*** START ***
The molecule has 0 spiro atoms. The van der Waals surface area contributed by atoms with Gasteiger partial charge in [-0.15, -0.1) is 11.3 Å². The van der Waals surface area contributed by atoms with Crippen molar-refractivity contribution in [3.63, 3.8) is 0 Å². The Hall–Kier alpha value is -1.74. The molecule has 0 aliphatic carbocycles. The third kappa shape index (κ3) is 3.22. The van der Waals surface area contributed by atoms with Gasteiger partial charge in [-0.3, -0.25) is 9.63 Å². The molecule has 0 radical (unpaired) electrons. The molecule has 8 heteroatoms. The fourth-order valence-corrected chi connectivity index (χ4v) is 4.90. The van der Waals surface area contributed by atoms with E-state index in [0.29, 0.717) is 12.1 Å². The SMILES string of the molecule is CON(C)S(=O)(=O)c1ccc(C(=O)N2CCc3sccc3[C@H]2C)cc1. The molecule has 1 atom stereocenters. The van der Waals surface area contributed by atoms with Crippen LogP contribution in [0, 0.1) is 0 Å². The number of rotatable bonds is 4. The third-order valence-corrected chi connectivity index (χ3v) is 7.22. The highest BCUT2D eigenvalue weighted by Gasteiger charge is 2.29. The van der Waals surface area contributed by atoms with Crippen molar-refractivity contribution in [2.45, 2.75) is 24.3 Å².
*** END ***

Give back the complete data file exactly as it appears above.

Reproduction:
The molecule has 0 spiro atoms. The van der Waals surface area contributed by atoms with Gasteiger partial charge in [-0.15, -0.1) is 11.3 Å². The van der Waals surface area contributed by atoms with Crippen molar-refractivity contribution in [3.63, 3.8) is 0 Å². The Hall–Kier alpha value is -1.74. The molecule has 0 aliphatic carbocycles. The third kappa shape index (κ3) is 3.22. The van der Waals surface area contributed by atoms with Gasteiger partial charge in [-0.3, -0.25) is 9.63 Å². The molecule has 0 radical (unpaired) electrons. The molecule has 8 heteroatoms. The fourth-order valence-corrected chi connectivity index (χ4v) is 4.90. The van der Waals surface area contributed by atoms with E-state index in [0.29, 0.717) is 12.1 Å². The SMILES string of the molecule is CON(C)S(=O)(=O)c1ccc(C(=O)N2CCc3sccc3[C@H]2C)cc1. The molecule has 1 atom stereocenters. The van der Waals surface area contributed by atoms with Crippen LogP contribution in [0, 0.1) is 0 Å². The number of rotatable bonds is 4. The third-order valence-corrected chi connectivity index (χ3v) is 7.22. The highest BCUT2D eigenvalue weighted by Gasteiger charge is 2.29. The van der Waals surface area contributed by atoms with Crippen molar-refractivity contribution in [2.45, 2.75) is 24.3 Å².